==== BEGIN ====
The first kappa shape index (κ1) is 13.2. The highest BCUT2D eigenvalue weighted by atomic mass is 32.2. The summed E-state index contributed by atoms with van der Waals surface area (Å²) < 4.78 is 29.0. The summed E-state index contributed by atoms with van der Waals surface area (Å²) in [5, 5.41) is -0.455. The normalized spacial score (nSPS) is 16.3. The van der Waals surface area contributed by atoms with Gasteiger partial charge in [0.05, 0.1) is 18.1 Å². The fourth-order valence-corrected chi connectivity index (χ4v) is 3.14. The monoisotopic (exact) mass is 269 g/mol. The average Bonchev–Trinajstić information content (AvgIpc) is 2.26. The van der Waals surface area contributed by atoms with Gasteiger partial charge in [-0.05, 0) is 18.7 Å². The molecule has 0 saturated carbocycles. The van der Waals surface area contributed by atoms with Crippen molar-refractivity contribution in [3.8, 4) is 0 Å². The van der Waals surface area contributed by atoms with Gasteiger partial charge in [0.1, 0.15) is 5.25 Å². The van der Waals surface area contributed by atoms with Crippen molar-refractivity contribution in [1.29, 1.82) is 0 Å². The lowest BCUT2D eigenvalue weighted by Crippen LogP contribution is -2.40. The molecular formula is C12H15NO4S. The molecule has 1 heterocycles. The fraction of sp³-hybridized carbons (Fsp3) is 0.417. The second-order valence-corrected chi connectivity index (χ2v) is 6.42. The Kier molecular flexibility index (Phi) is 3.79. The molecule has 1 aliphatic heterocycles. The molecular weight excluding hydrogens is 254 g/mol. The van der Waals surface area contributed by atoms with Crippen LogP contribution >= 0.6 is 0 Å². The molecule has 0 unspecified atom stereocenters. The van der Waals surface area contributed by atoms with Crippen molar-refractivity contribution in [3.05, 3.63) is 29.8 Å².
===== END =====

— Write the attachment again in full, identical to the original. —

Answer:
The first kappa shape index (κ1) is 13.2. The highest BCUT2D eigenvalue weighted by atomic mass is 32.2. The summed E-state index contributed by atoms with van der Waals surface area (Å²) < 4.78 is 29.0. The summed E-state index contributed by atoms with van der Waals surface area (Å²) in [5, 5.41) is -0.455. The normalized spacial score (nSPS) is 16.3. The van der Waals surface area contributed by atoms with Gasteiger partial charge in [0.05, 0.1) is 18.1 Å². The fourth-order valence-corrected chi connectivity index (χ4v) is 3.14. The monoisotopic (exact) mass is 269 g/mol. The average Bonchev–Trinajstić information content (AvgIpc) is 2.26. The van der Waals surface area contributed by atoms with Gasteiger partial charge in [-0.05, 0) is 18.7 Å². The molecule has 0 saturated carbocycles. The van der Waals surface area contributed by atoms with Crippen molar-refractivity contribution in [3.8, 4) is 0 Å². The van der Waals surface area contributed by atoms with Gasteiger partial charge in [0.1, 0.15) is 5.25 Å². The van der Waals surface area contributed by atoms with Crippen molar-refractivity contribution in [1.29, 1.82) is 0 Å². The lowest BCUT2D eigenvalue weighted by Crippen LogP contribution is -2.40. The molecular formula is C12H15NO4S. The molecule has 1 heterocycles. The fraction of sp³-hybridized carbons (Fsp3) is 0.417. The second-order valence-corrected chi connectivity index (χ2v) is 6.42. The Kier molecular flexibility index (Phi) is 3.79. The molecule has 1 aliphatic heterocycles. The molecular weight excluding hydrogens is 254 g/mol. The van der Waals surface area contributed by atoms with Crippen LogP contribution >= 0.6 is 0 Å². The molecule has 0 unspecified atom stereocenters. The van der Waals surface area contributed by atoms with Crippen molar-refractivity contribution in [3.05, 3.63) is 29.8 Å².